Linear Functions – Concretely, Pictorially, Symbolically

Welcome to my blog!

I really enjoyed Marc’s Patterning the Blues activity (taken from Marian Small’s Big Ideas book that department heads received).

Teachers often talk about how manipulatives can help the struggling learner. I’m suggesting that having students solve problems concretely can assist all learners.

When I experienced this problem using the blue and yellow tiles, I gained a deeper understanding of the problem. The equation y = 3x + 2 now had meaning. I was able to find the pattern in the table to determine the number 3. By modelling the problem using tiles, I was able to see this as adding an extra 3 blue tiles every time the figure grew.

In the past, I had difficulty explaining to students where the 2 came from. I could convince them that it had to be there. For example, take the point (2, 8). Multiplying the 2 by 3 gives  6, so we need to add 2 more. Looking at this concretely & pictorially, the 2 now has meaning. For me, it is how many blue tiles there were before we start adding yellow & blue tiles. (See the photo below.)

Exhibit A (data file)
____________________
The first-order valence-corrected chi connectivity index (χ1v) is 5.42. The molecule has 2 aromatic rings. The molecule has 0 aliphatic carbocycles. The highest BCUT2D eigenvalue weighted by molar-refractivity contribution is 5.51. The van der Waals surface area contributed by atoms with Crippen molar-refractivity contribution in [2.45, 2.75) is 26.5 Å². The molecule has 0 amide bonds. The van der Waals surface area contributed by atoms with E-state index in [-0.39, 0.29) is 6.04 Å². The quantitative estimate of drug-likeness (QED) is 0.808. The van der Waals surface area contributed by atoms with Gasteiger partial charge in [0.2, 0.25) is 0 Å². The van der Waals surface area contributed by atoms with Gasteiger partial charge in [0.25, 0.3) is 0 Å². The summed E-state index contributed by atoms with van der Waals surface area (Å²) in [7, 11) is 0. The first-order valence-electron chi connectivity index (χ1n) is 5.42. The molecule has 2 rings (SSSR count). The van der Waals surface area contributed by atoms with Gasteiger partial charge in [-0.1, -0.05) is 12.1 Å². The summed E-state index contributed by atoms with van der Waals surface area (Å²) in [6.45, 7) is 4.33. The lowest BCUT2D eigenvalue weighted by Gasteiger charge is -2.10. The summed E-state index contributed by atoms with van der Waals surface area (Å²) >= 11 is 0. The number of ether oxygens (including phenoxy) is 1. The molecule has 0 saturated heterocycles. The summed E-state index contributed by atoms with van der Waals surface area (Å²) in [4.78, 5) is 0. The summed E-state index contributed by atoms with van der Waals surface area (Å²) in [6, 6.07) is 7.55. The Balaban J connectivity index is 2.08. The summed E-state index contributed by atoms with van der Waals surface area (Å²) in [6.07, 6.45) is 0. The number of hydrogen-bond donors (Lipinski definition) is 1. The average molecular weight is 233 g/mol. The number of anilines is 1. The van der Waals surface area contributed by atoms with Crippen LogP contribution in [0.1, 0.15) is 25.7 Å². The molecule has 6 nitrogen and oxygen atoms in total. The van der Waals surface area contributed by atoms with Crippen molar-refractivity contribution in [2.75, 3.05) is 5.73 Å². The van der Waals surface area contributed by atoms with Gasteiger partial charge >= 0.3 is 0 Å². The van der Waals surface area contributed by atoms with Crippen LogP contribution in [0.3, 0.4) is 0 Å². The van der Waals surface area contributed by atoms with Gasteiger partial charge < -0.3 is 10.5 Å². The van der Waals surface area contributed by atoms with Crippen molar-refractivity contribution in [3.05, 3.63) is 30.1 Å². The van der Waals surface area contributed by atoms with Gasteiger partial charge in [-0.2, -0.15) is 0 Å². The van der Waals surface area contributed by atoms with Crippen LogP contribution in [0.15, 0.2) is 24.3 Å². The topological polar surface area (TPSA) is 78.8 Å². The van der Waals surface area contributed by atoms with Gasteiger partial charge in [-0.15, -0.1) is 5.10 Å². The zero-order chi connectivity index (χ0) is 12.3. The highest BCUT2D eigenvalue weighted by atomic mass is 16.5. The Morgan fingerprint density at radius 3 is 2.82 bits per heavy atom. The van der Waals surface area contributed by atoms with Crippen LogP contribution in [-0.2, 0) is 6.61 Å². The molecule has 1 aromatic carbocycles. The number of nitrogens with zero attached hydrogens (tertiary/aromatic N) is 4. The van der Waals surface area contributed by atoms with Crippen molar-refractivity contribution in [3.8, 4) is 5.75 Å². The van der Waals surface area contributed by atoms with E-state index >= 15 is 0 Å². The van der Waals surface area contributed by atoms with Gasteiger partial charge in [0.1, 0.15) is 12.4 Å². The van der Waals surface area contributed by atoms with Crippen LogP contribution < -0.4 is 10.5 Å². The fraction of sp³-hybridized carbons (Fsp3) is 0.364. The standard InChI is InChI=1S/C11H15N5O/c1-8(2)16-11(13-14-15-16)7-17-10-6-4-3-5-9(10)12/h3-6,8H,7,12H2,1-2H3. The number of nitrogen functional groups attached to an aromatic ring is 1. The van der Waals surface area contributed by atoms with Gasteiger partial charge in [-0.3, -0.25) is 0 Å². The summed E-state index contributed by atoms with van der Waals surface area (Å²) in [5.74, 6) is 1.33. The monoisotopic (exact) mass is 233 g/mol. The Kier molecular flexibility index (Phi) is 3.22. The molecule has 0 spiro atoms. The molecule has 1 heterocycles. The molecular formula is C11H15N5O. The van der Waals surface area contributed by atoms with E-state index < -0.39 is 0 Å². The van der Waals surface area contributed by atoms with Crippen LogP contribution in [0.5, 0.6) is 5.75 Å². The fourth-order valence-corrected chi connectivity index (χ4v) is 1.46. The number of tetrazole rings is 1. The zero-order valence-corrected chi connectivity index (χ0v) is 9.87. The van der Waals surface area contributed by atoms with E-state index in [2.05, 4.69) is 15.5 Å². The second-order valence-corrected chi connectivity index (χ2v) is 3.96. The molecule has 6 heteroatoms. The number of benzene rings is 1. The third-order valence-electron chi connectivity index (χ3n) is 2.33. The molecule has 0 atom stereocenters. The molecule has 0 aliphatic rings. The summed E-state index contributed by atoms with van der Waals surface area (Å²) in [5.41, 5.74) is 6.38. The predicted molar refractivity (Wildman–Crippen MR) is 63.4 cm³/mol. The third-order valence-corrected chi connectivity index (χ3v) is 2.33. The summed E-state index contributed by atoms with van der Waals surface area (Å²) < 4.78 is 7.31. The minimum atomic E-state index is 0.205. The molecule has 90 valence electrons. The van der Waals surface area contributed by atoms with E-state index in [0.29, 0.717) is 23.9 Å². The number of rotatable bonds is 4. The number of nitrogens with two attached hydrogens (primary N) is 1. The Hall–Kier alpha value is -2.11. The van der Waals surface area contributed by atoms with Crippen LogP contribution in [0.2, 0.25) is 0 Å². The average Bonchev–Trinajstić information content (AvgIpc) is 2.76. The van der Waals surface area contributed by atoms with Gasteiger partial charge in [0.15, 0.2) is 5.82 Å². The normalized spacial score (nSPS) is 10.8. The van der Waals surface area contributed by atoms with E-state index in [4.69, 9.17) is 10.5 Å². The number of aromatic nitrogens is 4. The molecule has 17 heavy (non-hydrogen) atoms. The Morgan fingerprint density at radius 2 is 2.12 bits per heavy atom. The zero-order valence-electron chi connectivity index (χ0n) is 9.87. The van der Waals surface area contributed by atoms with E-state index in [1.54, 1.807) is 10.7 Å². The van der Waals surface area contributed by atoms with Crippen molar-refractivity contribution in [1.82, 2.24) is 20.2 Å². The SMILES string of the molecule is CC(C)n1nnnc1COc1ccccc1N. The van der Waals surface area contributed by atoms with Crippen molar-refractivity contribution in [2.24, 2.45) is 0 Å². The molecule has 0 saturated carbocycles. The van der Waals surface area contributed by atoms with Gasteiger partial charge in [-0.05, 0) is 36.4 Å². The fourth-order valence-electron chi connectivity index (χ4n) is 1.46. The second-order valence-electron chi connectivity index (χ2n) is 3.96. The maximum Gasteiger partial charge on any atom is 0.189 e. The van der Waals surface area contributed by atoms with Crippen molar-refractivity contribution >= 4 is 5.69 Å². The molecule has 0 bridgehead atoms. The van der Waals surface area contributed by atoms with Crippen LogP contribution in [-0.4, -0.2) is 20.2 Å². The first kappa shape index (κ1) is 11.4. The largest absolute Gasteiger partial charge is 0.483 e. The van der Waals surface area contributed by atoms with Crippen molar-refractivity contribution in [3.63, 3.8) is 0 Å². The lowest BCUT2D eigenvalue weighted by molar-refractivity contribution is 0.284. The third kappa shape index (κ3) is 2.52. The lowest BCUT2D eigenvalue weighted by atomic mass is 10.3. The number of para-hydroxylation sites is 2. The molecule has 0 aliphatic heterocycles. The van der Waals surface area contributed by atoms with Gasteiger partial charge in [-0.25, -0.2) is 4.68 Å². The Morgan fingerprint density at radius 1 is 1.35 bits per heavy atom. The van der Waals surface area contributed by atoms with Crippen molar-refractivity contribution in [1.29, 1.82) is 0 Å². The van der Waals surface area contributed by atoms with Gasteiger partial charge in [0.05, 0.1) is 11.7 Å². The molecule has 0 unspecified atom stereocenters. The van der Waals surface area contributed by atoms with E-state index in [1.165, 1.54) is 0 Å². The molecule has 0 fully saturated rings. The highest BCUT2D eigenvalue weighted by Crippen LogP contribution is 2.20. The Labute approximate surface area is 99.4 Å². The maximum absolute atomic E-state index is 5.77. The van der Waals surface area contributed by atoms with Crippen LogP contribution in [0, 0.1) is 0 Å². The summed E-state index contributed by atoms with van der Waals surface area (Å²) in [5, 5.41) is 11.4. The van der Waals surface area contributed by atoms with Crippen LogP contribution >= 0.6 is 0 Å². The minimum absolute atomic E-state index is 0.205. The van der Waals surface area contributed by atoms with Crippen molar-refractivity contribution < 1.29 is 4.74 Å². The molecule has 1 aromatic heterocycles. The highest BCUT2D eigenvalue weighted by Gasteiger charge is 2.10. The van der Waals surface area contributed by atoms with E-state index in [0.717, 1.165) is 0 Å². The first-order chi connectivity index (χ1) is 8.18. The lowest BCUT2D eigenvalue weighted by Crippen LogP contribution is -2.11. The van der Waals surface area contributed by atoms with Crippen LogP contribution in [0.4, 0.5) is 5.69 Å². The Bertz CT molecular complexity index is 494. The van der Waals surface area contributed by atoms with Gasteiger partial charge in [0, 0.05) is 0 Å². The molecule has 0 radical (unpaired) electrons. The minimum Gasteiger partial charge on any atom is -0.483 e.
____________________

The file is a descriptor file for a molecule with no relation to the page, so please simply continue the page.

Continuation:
Your students who used to get it symbolically will still get it if they approach it concretely. However, what it means to “get it” in your classroom will start to change.

Patterning the Blues

Patterning the Blues Concretely

I’d appreciate your comments. Maybe you have some thoughts on how this activity addresses the 7 processes?

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3 thoughts on “Linear Functions – Concretely, Pictorially, Symbolically

  1. When I did this activity with my students it really made connections for them! Students were most impressed with being able to “SEE” where those numbers on the y=3x+2 were coming from! Often times they say the pattern is “add 3″ but this method provided for them a visual check and reminder of the EXTRA 2!!!
    For my younger grades I didn’t introduce the graph portion but my grade 10’s again appreciated being able to put those lines into CONTEXT.

  2. Pingback: Revisiting Pictorial Representations of Functions | Reflections in the Why

  3. Pingback: Northwest Mathematics Conference 2012 | Reflections in the Why

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